Q

How many admins do we need?

As an IT manager focused exclusively on storage, I am having a hard time proving our need for personnel. Because storage teams are a relatively new concept, the other managers do not have any experience allocating resources to a dedicate enterprise-wide storage team. Your article How many admins does it take to manage a terabyte? addresses a question regarding the ratio between personnel and storage. I concur with your comments, as I have read everything from a couple of people for 20 TB to an average of 60 TB per admin -- all of which conclude it really depends on the roles and responsibilities of the storage admins.

Currently, we have nearly 300 TB (raw) in our environment, which spans three separate sites. Our topology is site independent core/edge redundant fabrics (6 fabrics in all). We manage the disk subsystems, storage-related software, and all Fibre Channel infrastructure, plus provide reports on all the hardware including servers using detached storage on a daily/weekly basis. There are two of us on my team. We spend many late days and...

weekends keeping up. Our employers are discussing making a disaster recover site, and duplicating about a third of our storage environment to a forth site.

Here is my problem: I now have an opportunity to ask for personnel, but need something to reference (other than our time cards!) to justify opening positions. As an expert in storage, what are your thoughts on my situation? How many people would you expect to see in an environment like ours performing the roles of storage admin?

Thank you for the opportunity to address this important question. What you are looking at is how to justify the criticality of the needs of the storage management team so you can obtain the right level of resources.

I think the main issue that most storage managers run into is elevating the role of the storage management team within the IT organization. There is an interesting corollary to this discussion that I would like to share. Not long ago, I was visiting with the Advanced Technology Group at North Carolina State University, and I asked the assembled students if any of them had taken courses in managing storage or storage technologies. None of them raised their hands. I then asked if any of the assembled students took classes in host processing technologies. Every student raised his or her hand. I was surprised to find that the university, a major information technology and engineering powerhouse, doesn't offer classes focused on storage technologies. No SCSI, no Fibre Channel, no volume manager theory, no file-system theory, no designing storage environments for higher availability, and so on.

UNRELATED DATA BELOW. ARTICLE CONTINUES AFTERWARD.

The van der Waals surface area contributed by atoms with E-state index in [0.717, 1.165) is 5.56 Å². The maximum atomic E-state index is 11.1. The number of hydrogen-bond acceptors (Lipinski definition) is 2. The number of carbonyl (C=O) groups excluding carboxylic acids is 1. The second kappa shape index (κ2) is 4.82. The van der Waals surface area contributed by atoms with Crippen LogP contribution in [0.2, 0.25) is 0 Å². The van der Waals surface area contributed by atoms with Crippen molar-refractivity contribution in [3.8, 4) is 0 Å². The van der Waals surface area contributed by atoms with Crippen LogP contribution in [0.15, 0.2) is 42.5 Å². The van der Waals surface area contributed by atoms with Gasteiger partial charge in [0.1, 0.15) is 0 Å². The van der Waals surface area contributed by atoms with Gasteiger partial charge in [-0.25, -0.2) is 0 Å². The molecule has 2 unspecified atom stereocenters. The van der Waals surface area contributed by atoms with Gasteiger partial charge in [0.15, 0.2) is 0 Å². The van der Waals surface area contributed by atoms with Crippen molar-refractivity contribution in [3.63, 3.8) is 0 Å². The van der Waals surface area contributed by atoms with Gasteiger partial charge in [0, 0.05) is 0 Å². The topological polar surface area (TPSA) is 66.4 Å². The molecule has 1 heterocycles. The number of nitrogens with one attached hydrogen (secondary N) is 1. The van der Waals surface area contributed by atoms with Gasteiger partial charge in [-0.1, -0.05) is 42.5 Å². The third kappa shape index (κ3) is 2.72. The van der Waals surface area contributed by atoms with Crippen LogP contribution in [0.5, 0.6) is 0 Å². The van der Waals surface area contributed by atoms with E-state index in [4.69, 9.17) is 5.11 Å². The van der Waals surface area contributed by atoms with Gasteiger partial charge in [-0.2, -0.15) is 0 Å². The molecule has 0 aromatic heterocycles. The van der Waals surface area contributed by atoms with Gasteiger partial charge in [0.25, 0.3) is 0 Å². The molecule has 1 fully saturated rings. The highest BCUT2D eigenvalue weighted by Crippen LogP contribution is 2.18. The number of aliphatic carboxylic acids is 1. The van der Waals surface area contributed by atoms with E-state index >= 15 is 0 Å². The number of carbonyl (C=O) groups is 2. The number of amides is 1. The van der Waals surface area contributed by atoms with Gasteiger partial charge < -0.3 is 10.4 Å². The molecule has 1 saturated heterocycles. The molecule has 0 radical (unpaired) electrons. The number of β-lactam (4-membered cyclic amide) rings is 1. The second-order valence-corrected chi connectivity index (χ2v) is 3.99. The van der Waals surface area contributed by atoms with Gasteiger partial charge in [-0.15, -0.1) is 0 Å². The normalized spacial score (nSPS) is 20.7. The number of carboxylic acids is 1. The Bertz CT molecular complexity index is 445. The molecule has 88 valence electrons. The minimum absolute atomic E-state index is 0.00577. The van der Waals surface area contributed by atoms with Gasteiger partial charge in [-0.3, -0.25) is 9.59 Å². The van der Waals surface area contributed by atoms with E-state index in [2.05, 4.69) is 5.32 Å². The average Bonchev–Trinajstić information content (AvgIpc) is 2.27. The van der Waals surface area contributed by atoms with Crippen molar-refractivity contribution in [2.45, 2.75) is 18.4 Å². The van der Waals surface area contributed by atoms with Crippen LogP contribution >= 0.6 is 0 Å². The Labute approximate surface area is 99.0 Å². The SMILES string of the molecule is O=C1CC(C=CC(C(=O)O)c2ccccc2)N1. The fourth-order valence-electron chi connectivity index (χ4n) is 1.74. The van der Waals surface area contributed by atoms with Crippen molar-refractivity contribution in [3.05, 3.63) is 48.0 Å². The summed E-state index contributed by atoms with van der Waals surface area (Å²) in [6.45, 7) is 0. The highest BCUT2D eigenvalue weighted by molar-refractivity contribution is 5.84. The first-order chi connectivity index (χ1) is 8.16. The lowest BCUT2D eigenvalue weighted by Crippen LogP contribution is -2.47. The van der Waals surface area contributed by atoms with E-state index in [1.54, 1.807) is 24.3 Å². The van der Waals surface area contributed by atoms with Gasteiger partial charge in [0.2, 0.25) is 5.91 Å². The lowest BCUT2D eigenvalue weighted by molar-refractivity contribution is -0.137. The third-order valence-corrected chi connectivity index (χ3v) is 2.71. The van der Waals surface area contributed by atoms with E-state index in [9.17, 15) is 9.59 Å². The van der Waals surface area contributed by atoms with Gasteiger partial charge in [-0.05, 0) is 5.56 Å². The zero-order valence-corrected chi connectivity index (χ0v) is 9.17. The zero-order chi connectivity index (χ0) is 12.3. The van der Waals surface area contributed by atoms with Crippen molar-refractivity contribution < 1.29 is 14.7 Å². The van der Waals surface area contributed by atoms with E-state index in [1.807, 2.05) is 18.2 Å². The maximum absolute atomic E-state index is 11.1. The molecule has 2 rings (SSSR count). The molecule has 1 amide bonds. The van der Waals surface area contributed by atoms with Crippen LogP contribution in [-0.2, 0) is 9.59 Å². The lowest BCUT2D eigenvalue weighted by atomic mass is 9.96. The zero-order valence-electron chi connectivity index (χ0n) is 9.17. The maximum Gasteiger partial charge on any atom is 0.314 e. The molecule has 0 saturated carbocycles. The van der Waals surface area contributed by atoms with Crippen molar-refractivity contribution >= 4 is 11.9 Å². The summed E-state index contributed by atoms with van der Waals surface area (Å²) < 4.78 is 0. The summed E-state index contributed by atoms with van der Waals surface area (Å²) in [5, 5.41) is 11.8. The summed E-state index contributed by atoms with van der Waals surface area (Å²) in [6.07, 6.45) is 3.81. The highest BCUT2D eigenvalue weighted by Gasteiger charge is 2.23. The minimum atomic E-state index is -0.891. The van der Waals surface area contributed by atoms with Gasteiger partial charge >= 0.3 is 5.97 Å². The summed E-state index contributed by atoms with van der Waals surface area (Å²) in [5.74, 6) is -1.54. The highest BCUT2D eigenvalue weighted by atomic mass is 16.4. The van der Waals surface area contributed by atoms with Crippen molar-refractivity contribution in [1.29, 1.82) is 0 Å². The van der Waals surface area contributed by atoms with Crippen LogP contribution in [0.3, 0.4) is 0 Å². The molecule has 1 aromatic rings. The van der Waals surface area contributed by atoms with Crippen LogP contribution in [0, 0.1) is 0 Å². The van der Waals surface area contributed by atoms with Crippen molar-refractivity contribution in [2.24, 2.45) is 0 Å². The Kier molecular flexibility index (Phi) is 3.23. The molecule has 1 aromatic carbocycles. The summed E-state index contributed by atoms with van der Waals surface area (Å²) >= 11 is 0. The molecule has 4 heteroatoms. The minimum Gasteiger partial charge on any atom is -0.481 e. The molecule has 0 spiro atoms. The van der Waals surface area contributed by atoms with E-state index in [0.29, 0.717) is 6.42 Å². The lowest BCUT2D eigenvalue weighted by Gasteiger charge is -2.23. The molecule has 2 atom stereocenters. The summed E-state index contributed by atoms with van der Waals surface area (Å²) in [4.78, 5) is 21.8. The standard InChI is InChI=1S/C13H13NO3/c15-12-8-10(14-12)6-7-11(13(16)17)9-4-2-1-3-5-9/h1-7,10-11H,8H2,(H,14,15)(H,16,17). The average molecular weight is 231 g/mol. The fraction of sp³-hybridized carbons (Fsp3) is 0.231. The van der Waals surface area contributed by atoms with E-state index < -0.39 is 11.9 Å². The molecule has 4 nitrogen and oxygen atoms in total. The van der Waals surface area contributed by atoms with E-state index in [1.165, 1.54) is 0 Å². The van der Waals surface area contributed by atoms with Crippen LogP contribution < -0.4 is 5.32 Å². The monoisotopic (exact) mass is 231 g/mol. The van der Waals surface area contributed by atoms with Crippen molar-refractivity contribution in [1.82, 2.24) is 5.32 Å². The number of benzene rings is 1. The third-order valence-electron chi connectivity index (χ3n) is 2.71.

My point is that the importance of storage in the overall solution is often overlooked. Part of the problem is that the IT organization expects storage to just work. Also, in the past, there were not any choices amongst the tiers of storage. Everyone in the organization either got a local disk in their host for their application, or their host was connected to a large disk array via SCSI or FCP. Replication occurred through mirroring and everyone backed up to a local tape array.

Now storage has evolved. There are tiers of storage providing a full spectrum of offerings from high availability and remote DR to low cost local disk arrays with SATA drives. The IT organization needs to be involved with the planning process for a new project all the way through the management and archiving of data. This is a new way to think of the role of the storage management group and the storage manager (yourself) needs to engage in a marketing effort on behalf of the group to elevate the challenges within the storage group to the rest of the organization's business process owners.

You'll have to do some pre-work to document what the group does and what the group is looking to do in the near future. I would suggest that you look at pulling together some real numbers based on the following:

  1. Storage pool size: A historic and future look
  2. Change rate of data growth, based on:
    • Current headcount
    • Number of current projects and projected growth of projects
    • Costs for the efforts
  3. Hardware and software acquisition costs
  4. Host and host software costs
  5. Number of help desk tickets opened for storage and cost per ticket.
This process should yield a better understanding of the way things work today. After that, you should set clear goals going forward, and review your progress at set times. I recommend checkpoints of 30 days, 60 days, 90 days, 180 days, one year, eighteen months and two years. This should all be balanced against the company's goals and demands.

My hope is that you aren't already so underwater or stressed with the current work efforts in the storage management arena that you can look at measurable goals in the form of SLAs for the resources that you have today and will get in the future.

Let me know your thoughts and concerns.

Thanks,

Brett P. Cooper

This was first published in August 2004

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